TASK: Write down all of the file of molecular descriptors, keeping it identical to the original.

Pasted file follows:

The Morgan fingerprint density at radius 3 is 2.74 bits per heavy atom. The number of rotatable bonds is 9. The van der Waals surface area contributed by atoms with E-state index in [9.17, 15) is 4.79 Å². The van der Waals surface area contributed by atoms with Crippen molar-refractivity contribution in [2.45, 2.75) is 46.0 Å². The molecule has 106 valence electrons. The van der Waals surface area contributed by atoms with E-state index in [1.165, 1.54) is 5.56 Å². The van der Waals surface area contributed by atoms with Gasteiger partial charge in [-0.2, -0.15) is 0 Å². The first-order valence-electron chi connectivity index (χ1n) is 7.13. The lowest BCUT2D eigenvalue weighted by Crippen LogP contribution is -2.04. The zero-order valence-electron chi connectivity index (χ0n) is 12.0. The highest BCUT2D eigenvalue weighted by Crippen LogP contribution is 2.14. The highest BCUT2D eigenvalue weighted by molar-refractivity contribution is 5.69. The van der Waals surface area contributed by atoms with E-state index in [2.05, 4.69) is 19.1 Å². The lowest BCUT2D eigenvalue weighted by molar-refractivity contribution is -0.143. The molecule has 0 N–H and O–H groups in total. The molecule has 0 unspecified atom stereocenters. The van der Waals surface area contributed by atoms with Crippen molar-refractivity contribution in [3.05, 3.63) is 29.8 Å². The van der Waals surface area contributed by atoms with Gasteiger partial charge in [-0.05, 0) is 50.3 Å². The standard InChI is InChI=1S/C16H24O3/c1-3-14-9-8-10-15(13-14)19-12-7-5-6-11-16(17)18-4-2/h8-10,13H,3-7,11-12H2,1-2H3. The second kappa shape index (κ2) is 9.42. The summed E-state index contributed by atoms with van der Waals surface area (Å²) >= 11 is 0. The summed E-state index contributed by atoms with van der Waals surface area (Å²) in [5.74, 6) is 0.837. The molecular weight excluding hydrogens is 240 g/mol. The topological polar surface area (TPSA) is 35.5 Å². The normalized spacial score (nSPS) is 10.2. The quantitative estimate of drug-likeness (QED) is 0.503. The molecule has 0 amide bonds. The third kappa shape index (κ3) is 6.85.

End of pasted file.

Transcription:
The Morgan fingerprint density at radius 3 is 2.74 bits per heavy atom. The number of rotatable bonds is 9. The van der Waals surface area contributed by atoms with E-state index in [9.17, 15) is 4.79 Å². The van der Waals surface area contributed by atoms with Crippen molar-refractivity contribution in [2.45, 2.75) is 46.0 Å². The molecule has 106 valence electrons. The van der Waals surface area contributed by atoms with E-state index in [1.165, 1.54) is 5.56 Å². The van der Waals surface area contributed by atoms with Gasteiger partial charge in [-0.2, -0.15) is 0 Å². The first-order valence-electron chi connectivity index (χ1n) is 7.13. The lowest BCUT2D eigenvalue weighted by Crippen LogP contribution is -2.04. The zero-order valence-electron chi connectivity index (χ0n) is 12.0. The highest BCUT2D eigenvalue weighted by Crippen LogP contribution is 2.14. The highest BCUT2D eigenvalue weighted by molar-refractivity contribution is 5.69. The van der Waals surface area contributed by atoms with E-state index in [2.05, 4.69) is 19.1 Å². The lowest BCUT2D eigenvalue weighted by molar-refractivity contribution is -0.143. The molecule has 0 N–H and O–H groups in total. The molecule has 0 unspecified atom stereocenters. The van der Waals surface area contributed by atoms with Crippen molar-refractivity contribution in [3.05, 3.63) is 29.8 Å². The van der Waals surface area contributed by atoms with Gasteiger partial charge in [-0.05, 0) is 50.3 Å². The standard InChI is InChI=1S/C16H24O3/c1-3-14-9-8-10-15(13-14)19-12-7-5-6-11-16(17)18-4-2/h8-10,13H,3-7,11-12H2,1-2H3. The second kappa shape index (κ2) is 9.42. The summed E-state index contributed by atoms with van der Waals surface area (Å²) >= 11 is 0. The summed E-state index contributed by atoms with van der Waals surface area (Å²) in [5.74, 6) is 0.837. The molecular weight excluding hydrogens is 240 g/mol. The topological polar surface area (TPSA) is 35.5 Å². The normalized spacial score (nSPS) is 10.2. The quantitative estimate of drug-likeness (QED) is 0.503. The molecule has 0 amide bonds. The third kappa shape index (κ3) is 6.85.